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Budget Effectively

CREATING AN EFFECTIVE BUDGET AS A TENANT

Are you are currently looking into renting a house or apartment in Redding? Do you have a budget determined?  Will this be your first time living on your own? If so, it is essential that you understand that when you move into a rental house or apartment, you will be required to take on certain financial responsibilities as a tenant.  These financial responsibilities will include rent payments and utility payments. You will need to ask the landlord upfront how much rent and utilities will cost, and then determine whether or not you can afford those payments before you commit to the rental property. The best way to determine whether or not you can afford to live in a certain rental house or apartment is to create an effective budget upfront.  Creating an effective budget is important and aids in your ability to have a great relationship with your landlord and a great experience as a tenant.   Budget

Grab a piece of paper and a pen or a computer. Now find a cozy seat that you can sit in for about a half an hour.
INCOME:

The first thing you will want to do is figure out your total income. Your income is any money that you receive on a regular basis through work. Do you currently have a job? How many hours do you work per week? Do you get paid by the hour or are you on a salary? If hourly, much money do you make per hour? Write all of this down under your income section. Include any other kind of income you might make outside of your job on a monthly basis. Now calculate and write down your total income per month. You can do this by adding up the total hours you work per work and then multiplying that number by the amount of money you make per hour. Then you will multiply that number by 4 to get your monthly income amount. For example, if you work 40 hours per week and you make $10 per hour, your weekly income will be $400. Your monthly income will be $1,600.

FIXED EXPENSES:
Now start a new section for your fixed expenses. A fixed expense is an expense that will be the same total amount every month. It is a fixed cost. The amount does not change or vary. An example of this would be a rent payment or a cell phone payment. It is a fixed amount that has to be paid every month. Ask the landlord what the rent payment would be for the rental house or apartment you are looking into and write it down. Now write down any other fixed expenses that you know you will have to pay every month and then add them all up to get your total fixed expenses.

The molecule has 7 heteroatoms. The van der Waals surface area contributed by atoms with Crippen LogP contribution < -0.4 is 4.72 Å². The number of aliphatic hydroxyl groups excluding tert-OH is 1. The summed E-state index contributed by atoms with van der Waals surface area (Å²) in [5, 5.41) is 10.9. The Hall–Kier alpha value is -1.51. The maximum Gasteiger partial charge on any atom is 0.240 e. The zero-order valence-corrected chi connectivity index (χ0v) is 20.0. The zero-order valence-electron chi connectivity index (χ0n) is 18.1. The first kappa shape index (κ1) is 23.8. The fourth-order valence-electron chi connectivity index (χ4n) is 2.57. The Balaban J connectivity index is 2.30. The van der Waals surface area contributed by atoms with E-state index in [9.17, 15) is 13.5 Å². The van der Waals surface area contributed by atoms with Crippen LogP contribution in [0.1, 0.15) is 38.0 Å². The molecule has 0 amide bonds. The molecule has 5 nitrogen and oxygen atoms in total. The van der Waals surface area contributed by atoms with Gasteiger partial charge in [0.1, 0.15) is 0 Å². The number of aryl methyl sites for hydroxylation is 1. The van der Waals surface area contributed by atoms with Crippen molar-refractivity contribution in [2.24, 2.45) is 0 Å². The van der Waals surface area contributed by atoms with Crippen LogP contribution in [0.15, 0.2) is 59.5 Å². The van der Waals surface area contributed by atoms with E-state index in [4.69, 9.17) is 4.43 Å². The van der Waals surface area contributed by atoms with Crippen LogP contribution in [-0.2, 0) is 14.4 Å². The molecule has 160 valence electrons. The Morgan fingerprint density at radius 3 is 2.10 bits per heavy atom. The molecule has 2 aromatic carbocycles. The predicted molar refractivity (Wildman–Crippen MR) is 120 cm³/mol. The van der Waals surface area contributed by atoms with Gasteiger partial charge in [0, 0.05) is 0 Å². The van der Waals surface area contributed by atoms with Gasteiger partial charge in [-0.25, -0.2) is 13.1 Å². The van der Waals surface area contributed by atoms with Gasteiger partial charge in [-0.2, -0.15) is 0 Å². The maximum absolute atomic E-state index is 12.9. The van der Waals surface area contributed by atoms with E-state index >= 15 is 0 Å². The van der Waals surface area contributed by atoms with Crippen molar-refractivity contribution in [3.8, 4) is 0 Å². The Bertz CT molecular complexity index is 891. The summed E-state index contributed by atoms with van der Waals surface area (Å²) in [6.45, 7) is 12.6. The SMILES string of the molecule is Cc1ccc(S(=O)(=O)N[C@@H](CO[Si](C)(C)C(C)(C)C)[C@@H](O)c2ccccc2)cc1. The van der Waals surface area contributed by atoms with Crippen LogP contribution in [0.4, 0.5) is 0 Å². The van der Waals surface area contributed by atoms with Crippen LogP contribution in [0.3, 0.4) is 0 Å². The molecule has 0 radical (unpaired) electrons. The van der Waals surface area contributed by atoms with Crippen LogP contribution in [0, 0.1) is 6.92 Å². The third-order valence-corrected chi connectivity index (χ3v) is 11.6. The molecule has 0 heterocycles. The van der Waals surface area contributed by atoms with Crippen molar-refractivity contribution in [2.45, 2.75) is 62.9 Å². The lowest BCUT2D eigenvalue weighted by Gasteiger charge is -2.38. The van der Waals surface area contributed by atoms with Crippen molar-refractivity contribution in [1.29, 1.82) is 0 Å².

FLEXIBLE EXPENSES:
Now start a section for your flexible expenses. A flexible expense is also an expense that occurs regularly, but the amount may change depending on the circumstances. For example, a utility payment is a flexible expense because it occurs every month, but the cost may change depending on your usage of electricity, gas, water, etc. Write down the average amount you might spend on utilities each month. Now write down any other flexible expenses you may have. It is also important to include gas and groceries in this list of expenses. How much do you spend on groceries per week? Multiply that by 4 to get your monthly cost. Now do the same for gas. Now add up all of your flexible expenses to find out your total flexible expenses.

TOTAL INCOME VS. TOTAL EXPENSES:

Now, add your total fixed expenses and your total flexible expenses to find out what your total expenses will be per month. Now take a look at your total income. Are your expenses higher or lower than your income? If they are higher, the rental house or apartment you are looking into is unaffordable for you. If they are lower, how much money do you have leftover after you would pay all of your expenses each month? That amount is your discretionary income. It is money that you can use at your discretion. Are you satisfied with the amount of money you have leftover? This is up to you. If you are satisfied with it, you may decide to move forward with the rental property you are looking into. If you are not satisfied with it, you may want to check out some other rental houses or apartments.
Ultimately, a budget will help you determine where you want to live and it will also effectively help you manage your financial responsibilities when you do decide on a rental house or apartment. A budget is a safeguard against mismanagement, late payments, debt, stress, and conflicts with your landlord. If you would like more information on how to effectively manage your responsibilities as a tenant, feel free to call us at Authority Property Management! We have done property management in Redding and Shasta County for years and would love to help you in any way we can! Give us a call at (530) 410-6085.

 

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Posted by: joline on January 27, 2017
Posted in: Prospective Tenants